The schemes are as under:
- Central Assistance for one-time settlement of displaced families from Pak Occupied Jammu and Kashmir (PoJK) and Chhamb settled in the State of Jammu & Kashmir.
- Rehabilitation Package and up-gradation of infrastructure of the Bangladeshi Enclaves and Cooch Behar District after transfer of enclaves between India and Bangladesh under Land Boundary Agreement.
- Relief assistance to Sri Lankan refugees staying in camps in Tamil Nadu and Odisha.
- Grant-in-Aid to Central Tibetan Relief Committee (CTRC) for five years for administrative and social welfare expenses of Tibetan settlements.
- Grant-in-Aid to Government of Tripura for maintenance of Brus lodged in relief camps of Tripura.
- Rehabilitation of Bru/Reang families from Tripura to Mizoram.
- Grant of enhanced relief of Rs. 5.00 lakh per deceased person, who died during 1984 Anti-Sikh Riots.
- Central Scheme for Assistance to Civilian Victims/Family of Victims of Terrorist/Communal/LWE Violence and Cross Border Firing and Mine/IED blasts on Indian Territory’.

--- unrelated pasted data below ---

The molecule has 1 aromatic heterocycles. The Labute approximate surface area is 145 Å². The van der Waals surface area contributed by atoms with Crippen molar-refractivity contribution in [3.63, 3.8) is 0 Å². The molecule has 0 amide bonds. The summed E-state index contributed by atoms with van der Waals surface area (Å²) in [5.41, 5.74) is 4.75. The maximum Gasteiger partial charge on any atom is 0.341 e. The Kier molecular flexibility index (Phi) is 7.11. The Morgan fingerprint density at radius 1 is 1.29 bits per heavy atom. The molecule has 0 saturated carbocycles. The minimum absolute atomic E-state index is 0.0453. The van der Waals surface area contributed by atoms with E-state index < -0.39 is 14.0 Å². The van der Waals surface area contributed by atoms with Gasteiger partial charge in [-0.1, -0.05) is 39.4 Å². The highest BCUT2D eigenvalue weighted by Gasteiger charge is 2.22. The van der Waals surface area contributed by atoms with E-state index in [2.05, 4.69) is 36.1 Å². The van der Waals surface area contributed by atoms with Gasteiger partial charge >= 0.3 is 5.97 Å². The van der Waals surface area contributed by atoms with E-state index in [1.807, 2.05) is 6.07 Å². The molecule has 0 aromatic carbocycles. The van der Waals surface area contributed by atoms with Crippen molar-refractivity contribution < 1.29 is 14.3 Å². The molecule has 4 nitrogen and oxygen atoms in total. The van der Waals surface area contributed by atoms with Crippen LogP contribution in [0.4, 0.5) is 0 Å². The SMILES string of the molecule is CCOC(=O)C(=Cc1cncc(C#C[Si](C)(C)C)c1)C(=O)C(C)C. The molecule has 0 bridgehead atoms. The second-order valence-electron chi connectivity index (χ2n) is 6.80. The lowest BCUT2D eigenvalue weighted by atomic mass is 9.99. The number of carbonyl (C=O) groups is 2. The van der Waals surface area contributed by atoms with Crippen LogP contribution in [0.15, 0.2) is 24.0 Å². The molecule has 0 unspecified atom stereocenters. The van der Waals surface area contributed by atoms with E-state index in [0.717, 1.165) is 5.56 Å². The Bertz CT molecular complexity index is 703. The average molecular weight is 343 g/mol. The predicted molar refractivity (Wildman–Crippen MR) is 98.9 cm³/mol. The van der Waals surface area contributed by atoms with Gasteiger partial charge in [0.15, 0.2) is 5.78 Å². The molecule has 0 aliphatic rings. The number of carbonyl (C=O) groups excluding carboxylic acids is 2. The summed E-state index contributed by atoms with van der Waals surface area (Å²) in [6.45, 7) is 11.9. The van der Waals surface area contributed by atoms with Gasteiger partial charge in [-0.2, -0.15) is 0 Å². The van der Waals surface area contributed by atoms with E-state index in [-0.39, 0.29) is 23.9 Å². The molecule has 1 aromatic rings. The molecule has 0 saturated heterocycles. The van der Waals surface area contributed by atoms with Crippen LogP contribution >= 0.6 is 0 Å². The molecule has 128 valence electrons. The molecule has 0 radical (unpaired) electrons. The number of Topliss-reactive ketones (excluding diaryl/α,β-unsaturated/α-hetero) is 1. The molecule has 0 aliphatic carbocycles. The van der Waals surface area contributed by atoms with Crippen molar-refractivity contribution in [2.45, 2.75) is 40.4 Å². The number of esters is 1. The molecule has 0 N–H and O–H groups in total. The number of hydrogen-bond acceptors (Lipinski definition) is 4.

- The schemes will provide relief and rehabilitation assistance to the refugees, displaced persons, civilian victims of terrorist/communal/LWE violence and cross border firing and mine/IED blasts on Indian Territory and riot victims of various incidents etc.
Issues related to Health & Education
Higher Education Financing Agency capital base enhanced to Rs. 10,000 crores
The cabinet has approved the proposal for expanding the scope of Higher Education Financing Agency (HEFA) by enhancing its capital base to Rs. 10,000 crore and tasking it to mobilise Rs. 1,00,000 crore for Revitalizing Infrastructure and Systems in Education (RISE) by 2022.
Significance of the move:
- This would enable addressing the needs of all educational institutions with differing financial capacity in an inclusive manner.
- This would enable HEFA to leverage additional resources from the market to supplement equity, to be deployed to fund the requirements of institutions.
About RISE scheme:
- RISE scheme was announced in Union Budget 2017-18.
- It aims to lend low-cost funds to government higher educational institutions.
- Under it, all centrally-funded institutes (CFIs), including central universities, IITs, IIMs, NITs and IISERs can borrow from a Rs 1,00,000 crore corpus over next 4 years to expand and build new infrastructure.
- It will be financed via restructured Higher Education Financing Agency (HEFA), a non-banking financial company.
- With introduction of RISE, all financing for infrastructure development at CFIs in higher education will be done through HEFA.